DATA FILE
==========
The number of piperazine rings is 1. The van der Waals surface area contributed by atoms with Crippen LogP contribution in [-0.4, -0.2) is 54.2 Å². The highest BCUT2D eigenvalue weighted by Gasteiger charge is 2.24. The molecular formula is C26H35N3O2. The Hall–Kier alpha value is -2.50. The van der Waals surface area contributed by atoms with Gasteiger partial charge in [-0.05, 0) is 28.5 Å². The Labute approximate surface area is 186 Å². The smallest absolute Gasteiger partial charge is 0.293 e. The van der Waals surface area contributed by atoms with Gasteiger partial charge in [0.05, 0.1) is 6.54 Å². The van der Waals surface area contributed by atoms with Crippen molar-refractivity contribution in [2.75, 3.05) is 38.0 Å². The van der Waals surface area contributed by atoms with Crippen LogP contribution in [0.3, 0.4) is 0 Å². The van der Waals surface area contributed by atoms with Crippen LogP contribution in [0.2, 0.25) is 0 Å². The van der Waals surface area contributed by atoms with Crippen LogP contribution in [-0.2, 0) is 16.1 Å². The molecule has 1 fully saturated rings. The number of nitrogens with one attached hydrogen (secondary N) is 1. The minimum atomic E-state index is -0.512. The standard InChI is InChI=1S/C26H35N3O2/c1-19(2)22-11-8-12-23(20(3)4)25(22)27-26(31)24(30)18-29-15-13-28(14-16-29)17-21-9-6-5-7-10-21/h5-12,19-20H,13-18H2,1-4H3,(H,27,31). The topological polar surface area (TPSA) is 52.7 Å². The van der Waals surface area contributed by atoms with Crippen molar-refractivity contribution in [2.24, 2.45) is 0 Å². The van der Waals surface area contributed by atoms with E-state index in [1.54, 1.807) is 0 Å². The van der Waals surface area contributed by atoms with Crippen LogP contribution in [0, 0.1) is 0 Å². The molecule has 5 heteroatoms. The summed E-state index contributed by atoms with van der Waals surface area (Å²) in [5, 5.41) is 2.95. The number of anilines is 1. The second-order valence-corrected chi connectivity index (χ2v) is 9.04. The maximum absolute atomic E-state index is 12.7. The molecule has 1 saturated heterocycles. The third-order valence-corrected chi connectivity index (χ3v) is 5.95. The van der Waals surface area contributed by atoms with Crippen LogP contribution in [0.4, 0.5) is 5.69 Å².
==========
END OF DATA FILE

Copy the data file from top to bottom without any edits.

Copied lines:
The number of piperazine rings is 1. The van der Waals surface area contributed by atoms with Crippen LogP contribution in [-0.4, -0.2) is 54.2 Å². The highest BCUT2D eigenvalue weighted by Gasteiger charge is 2.24. The molecular formula is C26H35N3O2. The Hall–Kier alpha value is -2.50. The van der Waals surface area contributed by atoms with Gasteiger partial charge in [-0.05, 0) is 28.5 Å². The Labute approximate surface area is 186 Å². The smallest absolute Gasteiger partial charge is 0.293 e. The van der Waals surface area contributed by atoms with Gasteiger partial charge in [0.05, 0.1) is 6.54 Å². The van der Waals surface area contributed by atoms with Crippen molar-refractivity contribution in [2.75, 3.05) is 38.0 Å². The van der Waals surface area contributed by atoms with Crippen LogP contribution in [0.3, 0.4) is 0 Å². The van der Waals surface area contributed by atoms with Crippen LogP contribution in [0.2, 0.25) is 0 Å². The van der Waals surface area contributed by atoms with Crippen LogP contribution in [-0.2, 0) is 16.1 Å². The molecule has 1 fully saturated rings. The number of nitrogens with one attached hydrogen (secondary N) is 1. The minimum atomic E-state index is -0.512. The standard InChI is InChI=1S/C26H35N3O2/c1-19(2)22-11-8-12-23(20(3)4)25(22)27-26(31)24(30)18-29-15-13-28(14-16-29)17-21-9-6-5-7-10-21/h5-12,19-20H,13-18H2,1-4H3,(H,27,31). The topological polar surface area (TPSA) is 52.7 Å². The van der Waals surface area contributed by atoms with Crippen molar-refractivity contribution in [2.24, 2.45) is 0 Å². The van der Waals surface area contributed by atoms with E-state index in [1.54, 1.807) is 0 Å². The van der Waals surface area contributed by atoms with Crippen LogP contribution in [0, 0.1) is 0 Å². The molecule has 5 heteroatoms. The summed E-state index contributed by atoms with van der Waals surface area (Å²) in [5, 5.41) is 2.95. The number of anilines is 1. The second-order valence-corrected chi connectivity index (χ2v) is 9.04. The maximum absolute atomic E-state index is 12.7. The molecule has 1 saturated heterocycles. The third-order valence-corrected chi connectivity index (χ3v) is 5.95. The van der Waals surface area contributed by atoms with Crippen LogP contribution in [0.4, 0.5) is 5.69 Å².